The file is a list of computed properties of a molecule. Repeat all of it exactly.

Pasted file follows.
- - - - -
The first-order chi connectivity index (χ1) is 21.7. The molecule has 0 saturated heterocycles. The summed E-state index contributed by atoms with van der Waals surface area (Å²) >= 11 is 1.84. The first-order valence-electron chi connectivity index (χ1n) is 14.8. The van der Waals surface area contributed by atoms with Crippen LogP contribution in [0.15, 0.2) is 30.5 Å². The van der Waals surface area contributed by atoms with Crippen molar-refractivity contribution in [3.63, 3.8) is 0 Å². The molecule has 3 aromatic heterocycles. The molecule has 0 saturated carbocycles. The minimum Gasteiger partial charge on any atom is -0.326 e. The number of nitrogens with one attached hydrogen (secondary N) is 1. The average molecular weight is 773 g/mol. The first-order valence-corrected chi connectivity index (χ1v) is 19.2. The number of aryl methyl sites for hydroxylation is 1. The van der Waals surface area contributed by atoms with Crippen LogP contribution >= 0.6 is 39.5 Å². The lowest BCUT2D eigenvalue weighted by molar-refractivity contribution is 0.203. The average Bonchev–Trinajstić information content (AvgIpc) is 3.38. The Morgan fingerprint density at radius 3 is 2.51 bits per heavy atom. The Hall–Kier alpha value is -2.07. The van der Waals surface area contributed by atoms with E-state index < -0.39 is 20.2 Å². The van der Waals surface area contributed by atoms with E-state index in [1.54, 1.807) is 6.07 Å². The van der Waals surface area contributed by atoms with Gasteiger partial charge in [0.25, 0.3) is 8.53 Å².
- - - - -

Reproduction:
The first-order chi connectivity index (χ1) is 21.7. The molecule has 0 saturated heterocycles. The summed E-state index contributed by atoms with van der Waals surface area (Å²) >= 11 is 1.84. The first-order valence-electron chi connectivity index (χ1n) is 14.8. The van der Waals surface area contributed by atoms with Crippen LogP contribution in [0.15, 0.2) is 30.5 Å². The van der Waals surface area contributed by atoms with Crippen molar-refractivity contribution in [3.63, 3.8) is 0 Å². The molecule has 3 aromatic heterocycles. The molecule has 0 saturated carbocycles. The minimum Gasteiger partial charge on any atom is -0.326 e. The number of nitrogens with one attached hydrogen (secondary N) is 1. The average molecular weight is 773 g/mol. The first-order valence-corrected chi connectivity index (χ1v) is 19.2. The number of aryl methyl sites for hydroxylation is 1. The van der Waals surface area contributed by atoms with Crippen LogP contribution >= 0.6 is 39.5 Å². The lowest BCUT2D eigenvalue weighted by molar-refractivity contribution is 0.203. The average Bonchev–Trinajstić information content (AvgIpc) is 3.38. The Morgan fingerprint density at radius 3 is 2.51 bits per heavy atom. The Hall–Kier alpha value is -2.07. The van der Waals surface area contributed by atoms with E-state index < -0.39 is 20.2 Å². The van der Waals surface area contributed by atoms with E-state index in [1.54, 1.807) is 6.07 Å². The van der Waals surface area contributed by atoms with Gasteiger partial charge in [0.25, 0.3) is 8.53 Å².